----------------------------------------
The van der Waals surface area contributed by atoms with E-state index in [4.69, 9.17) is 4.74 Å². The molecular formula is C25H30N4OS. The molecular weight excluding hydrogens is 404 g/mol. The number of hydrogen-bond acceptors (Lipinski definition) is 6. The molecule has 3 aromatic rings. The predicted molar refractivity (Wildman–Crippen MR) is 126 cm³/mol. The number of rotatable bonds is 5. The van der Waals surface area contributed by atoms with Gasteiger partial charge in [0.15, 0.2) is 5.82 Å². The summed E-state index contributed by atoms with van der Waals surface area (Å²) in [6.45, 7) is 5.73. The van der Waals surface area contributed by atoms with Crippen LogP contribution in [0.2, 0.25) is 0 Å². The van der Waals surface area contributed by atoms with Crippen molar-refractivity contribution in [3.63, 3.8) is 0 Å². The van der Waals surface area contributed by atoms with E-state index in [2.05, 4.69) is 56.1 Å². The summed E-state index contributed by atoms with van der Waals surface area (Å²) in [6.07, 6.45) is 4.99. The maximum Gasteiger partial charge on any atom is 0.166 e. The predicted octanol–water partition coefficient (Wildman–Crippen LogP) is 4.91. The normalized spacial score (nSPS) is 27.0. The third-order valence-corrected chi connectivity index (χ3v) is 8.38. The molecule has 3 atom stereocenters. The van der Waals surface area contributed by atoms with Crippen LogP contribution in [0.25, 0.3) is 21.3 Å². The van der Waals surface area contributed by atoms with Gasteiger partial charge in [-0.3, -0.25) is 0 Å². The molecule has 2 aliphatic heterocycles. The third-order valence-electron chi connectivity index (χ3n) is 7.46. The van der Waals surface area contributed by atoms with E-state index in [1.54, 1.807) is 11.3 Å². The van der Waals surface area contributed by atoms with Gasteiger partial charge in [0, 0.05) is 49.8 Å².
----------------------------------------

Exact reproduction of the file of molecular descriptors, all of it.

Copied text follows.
The van der Waals surface area contributed by atoms with E-state index in [4.69, 9.17) is 4.74 Å². The molecular formula is C25H30N4OS. The molecular weight excluding hydrogens is 404 g/mol. The number of hydrogen-bond acceptors (Lipinski definition) is 6. The molecule has 3 aromatic rings. The predicted molar refractivity (Wildman–Crippen MR) is 126 cm³/mol. The number of rotatable bonds is 5. The van der Waals surface area contributed by atoms with Gasteiger partial charge in [0.15, 0.2) is 5.82 Å². The summed E-state index contributed by atoms with van der Waals surface area (Å²) in [6.45, 7) is 5.73. The van der Waals surface area contributed by atoms with Crippen LogP contribution in [0.2, 0.25) is 0 Å². The van der Waals surface area contributed by atoms with Crippen molar-refractivity contribution in [3.63, 3.8) is 0 Å². The van der Waals surface area contributed by atoms with E-state index in [2.05, 4.69) is 56.1 Å². The summed E-state index contributed by atoms with van der Waals surface area (Å²) in [6.07, 6.45) is 4.99. The maximum Gasteiger partial charge on any atom is 0.166 e. The predicted octanol–water partition coefficient (Wildman–Crippen LogP) is 4.91. The normalized spacial score (nSPS) is 27.0. The third-order valence-corrected chi connectivity index (χ3v) is 8.38. The molecule has 3 atom stereocenters. The van der Waals surface area contributed by atoms with Crippen LogP contribution in [0.25, 0.3) is 21.3 Å². The van der Waals surface area contributed by atoms with Gasteiger partial charge in [-0.3, -0.25) is 0 Å². The molecule has 2 aliphatic heterocycles. The third-order valence-electron chi connectivity index (χ3n) is 7.46. The van der Waals surface area contributed by atoms with E-state index in [1.54, 1.807) is 11.3 Å². The van der Waals surface area contributed by atoms with Gasteiger partial charge in [0, 0.05) is 49.8 Å².